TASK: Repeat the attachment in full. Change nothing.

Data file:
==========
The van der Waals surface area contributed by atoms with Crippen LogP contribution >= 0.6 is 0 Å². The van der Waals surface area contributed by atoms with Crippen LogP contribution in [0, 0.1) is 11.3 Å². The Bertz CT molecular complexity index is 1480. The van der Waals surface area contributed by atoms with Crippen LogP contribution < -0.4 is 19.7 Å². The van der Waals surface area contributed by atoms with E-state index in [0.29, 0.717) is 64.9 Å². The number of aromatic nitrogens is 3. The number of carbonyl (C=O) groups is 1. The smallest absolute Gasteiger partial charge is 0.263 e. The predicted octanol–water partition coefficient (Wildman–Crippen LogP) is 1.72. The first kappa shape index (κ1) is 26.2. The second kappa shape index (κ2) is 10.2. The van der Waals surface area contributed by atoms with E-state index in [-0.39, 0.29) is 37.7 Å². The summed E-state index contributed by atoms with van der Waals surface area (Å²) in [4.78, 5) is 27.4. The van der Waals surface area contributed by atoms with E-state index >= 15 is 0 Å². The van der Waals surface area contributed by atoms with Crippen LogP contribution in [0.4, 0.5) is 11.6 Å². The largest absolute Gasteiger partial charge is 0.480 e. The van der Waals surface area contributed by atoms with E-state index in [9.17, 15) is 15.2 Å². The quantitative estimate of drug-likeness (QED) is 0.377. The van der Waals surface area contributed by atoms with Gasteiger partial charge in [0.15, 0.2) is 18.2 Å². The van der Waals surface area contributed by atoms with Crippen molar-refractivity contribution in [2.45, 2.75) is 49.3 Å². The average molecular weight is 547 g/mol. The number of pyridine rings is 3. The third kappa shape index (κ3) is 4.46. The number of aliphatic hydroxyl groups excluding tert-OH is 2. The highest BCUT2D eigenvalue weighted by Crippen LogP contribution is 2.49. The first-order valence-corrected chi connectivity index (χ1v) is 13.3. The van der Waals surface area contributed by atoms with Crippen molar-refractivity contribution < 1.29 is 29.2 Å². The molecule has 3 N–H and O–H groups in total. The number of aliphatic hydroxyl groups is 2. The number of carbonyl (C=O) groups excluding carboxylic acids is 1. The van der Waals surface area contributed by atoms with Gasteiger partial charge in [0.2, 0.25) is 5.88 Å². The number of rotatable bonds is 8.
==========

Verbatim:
The van der Waals surface area contributed by atoms with Crippen LogP contribution >= 0.6 is 0 Å². The van der Waals surface area contributed by atoms with Crippen LogP contribution in [0, 0.1) is 11.3 Å². The Bertz CT molecular complexity index is 1480. The van der Waals surface area contributed by atoms with Crippen LogP contribution < -0.4 is 19.7 Å². The van der Waals surface area contributed by atoms with E-state index in [0.29, 0.717) is 64.9 Å². The number of aromatic nitrogens is 3. The number of carbonyl (C=O) groups is 1. The smallest absolute Gasteiger partial charge is 0.263 e. The predicted octanol–water partition coefficient (Wildman–Crippen LogP) is 1.72. The first kappa shape index (κ1) is 26.2. The second kappa shape index (κ2) is 10.2. The van der Waals surface area contributed by atoms with E-state index in [-0.39, 0.29) is 37.7 Å². The summed E-state index contributed by atoms with van der Waals surface area (Å²) in [4.78, 5) is 27.4. The van der Waals surface area contributed by atoms with E-state index >= 15 is 0 Å². The van der Waals surface area contributed by atoms with Crippen LogP contribution in [0.4, 0.5) is 11.6 Å². The largest absolute Gasteiger partial charge is 0.480 e. The van der Waals surface area contributed by atoms with E-state index in [9.17, 15) is 15.2 Å². The quantitative estimate of drug-likeness (QED) is 0.377. The van der Waals surface area contributed by atoms with Gasteiger partial charge in [0.15, 0.2) is 18.2 Å². The van der Waals surface area contributed by atoms with Crippen molar-refractivity contribution in [2.45, 2.75) is 49.3 Å². The average molecular weight is 547 g/mol. The number of pyridine rings is 3. The third kappa shape index (κ3) is 4.46. The number of aliphatic hydroxyl groups excluding tert-OH is 2. The highest BCUT2D eigenvalue weighted by Crippen LogP contribution is 2.49. The first-order valence-corrected chi connectivity index (χ1v) is 13.3. The van der Waals surface area contributed by atoms with Crippen molar-refractivity contribution < 1.29 is 29.2 Å². The molecule has 3 N–H and O–H groups in total. The number of aliphatic hydroxyl groups is 2. The number of carbonyl (C=O) groups excluding carboxylic acids is 1. The van der Waals surface area contributed by atoms with Gasteiger partial charge in [0.2, 0.25) is 5.88 Å². The number of rotatable bonds is 8.